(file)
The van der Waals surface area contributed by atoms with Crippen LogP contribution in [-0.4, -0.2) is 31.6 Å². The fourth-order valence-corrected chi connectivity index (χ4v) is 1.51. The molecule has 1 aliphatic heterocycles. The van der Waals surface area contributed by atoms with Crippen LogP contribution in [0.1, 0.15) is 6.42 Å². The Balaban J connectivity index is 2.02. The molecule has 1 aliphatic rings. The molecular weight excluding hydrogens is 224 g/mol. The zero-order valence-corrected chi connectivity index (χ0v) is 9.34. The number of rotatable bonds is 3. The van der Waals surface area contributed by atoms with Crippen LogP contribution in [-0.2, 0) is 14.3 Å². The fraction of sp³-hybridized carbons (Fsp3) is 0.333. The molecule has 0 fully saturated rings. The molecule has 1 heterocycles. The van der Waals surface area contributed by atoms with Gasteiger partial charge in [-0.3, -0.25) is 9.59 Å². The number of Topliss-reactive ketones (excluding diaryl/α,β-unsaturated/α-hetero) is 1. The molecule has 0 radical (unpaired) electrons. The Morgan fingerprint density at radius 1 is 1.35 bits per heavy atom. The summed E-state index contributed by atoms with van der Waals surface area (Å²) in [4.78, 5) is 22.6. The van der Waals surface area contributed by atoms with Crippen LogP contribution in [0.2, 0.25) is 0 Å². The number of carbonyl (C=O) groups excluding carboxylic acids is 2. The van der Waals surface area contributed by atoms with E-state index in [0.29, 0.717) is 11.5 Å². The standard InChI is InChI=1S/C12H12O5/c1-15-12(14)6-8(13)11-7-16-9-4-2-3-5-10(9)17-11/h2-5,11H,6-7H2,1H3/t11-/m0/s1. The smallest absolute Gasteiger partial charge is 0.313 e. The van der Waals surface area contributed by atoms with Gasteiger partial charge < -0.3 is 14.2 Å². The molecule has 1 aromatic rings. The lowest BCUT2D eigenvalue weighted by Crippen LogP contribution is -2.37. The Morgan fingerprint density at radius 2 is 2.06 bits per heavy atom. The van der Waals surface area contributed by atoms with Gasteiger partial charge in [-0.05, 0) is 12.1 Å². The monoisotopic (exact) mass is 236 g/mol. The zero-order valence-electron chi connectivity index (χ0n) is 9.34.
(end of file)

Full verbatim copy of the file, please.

The van der Waals surface area contributed by atoms with Crippen LogP contribution in [-0.4, -0.2) is 31.6 Å². The fourth-order valence-corrected chi connectivity index (χ4v) is 1.51. The molecule has 1 aliphatic heterocycles. The van der Waals surface area contributed by atoms with Crippen LogP contribution in [0.1, 0.15) is 6.42 Å². The Balaban J connectivity index is 2.02. The molecule has 1 aliphatic rings. The molecular weight excluding hydrogens is 224 g/mol. The zero-order valence-corrected chi connectivity index (χ0v) is 9.34. The number of rotatable bonds is 3. The van der Waals surface area contributed by atoms with Crippen LogP contribution in [-0.2, 0) is 14.3 Å². The fraction of sp³-hybridized carbons (Fsp3) is 0.333. The molecule has 0 fully saturated rings. The molecule has 1 heterocycles. The van der Waals surface area contributed by atoms with Gasteiger partial charge in [-0.3, -0.25) is 9.59 Å². The number of Topliss-reactive ketones (excluding diaryl/α,β-unsaturated/α-hetero) is 1. The molecule has 0 radical (unpaired) electrons. The Morgan fingerprint density at radius 1 is 1.35 bits per heavy atom. The summed E-state index contributed by atoms with van der Waals surface area (Å²) in [4.78, 5) is 22.6. The van der Waals surface area contributed by atoms with Crippen LogP contribution in [0.2, 0.25) is 0 Å². The number of carbonyl (C=O) groups excluding carboxylic acids is 2. The van der Waals surface area contributed by atoms with E-state index in [0.29, 0.717) is 11.5 Å². The standard InChI is InChI=1S/C12H12O5/c1-15-12(14)6-8(13)11-7-16-9-4-2-3-5-10(9)17-11/h2-5,11H,6-7H2,1H3/t11-/m0/s1. The smallest absolute Gasteiger partial charge is 0.313 e. The van der Waals surface area contributed by atoms with Gasteiger partial charge < -0.3 is 14.2 Å². The molecule has 1 aromatic rings. The lowest BCUT2D eigenvalue weighted by Crippen LogP contribution is -2.37. The Morgan fingerprint density at radius 2 is 2.06 bits per heavy atom. The van der Waals surface area contributed by atoms with Gasteiger partial charge in [-0.05, 0) is 12.1 Å². The monoisotopic (exact) mass is 236 g/mol. The zero-order valence-electron chi connectivity index (χ0n) is 9.34.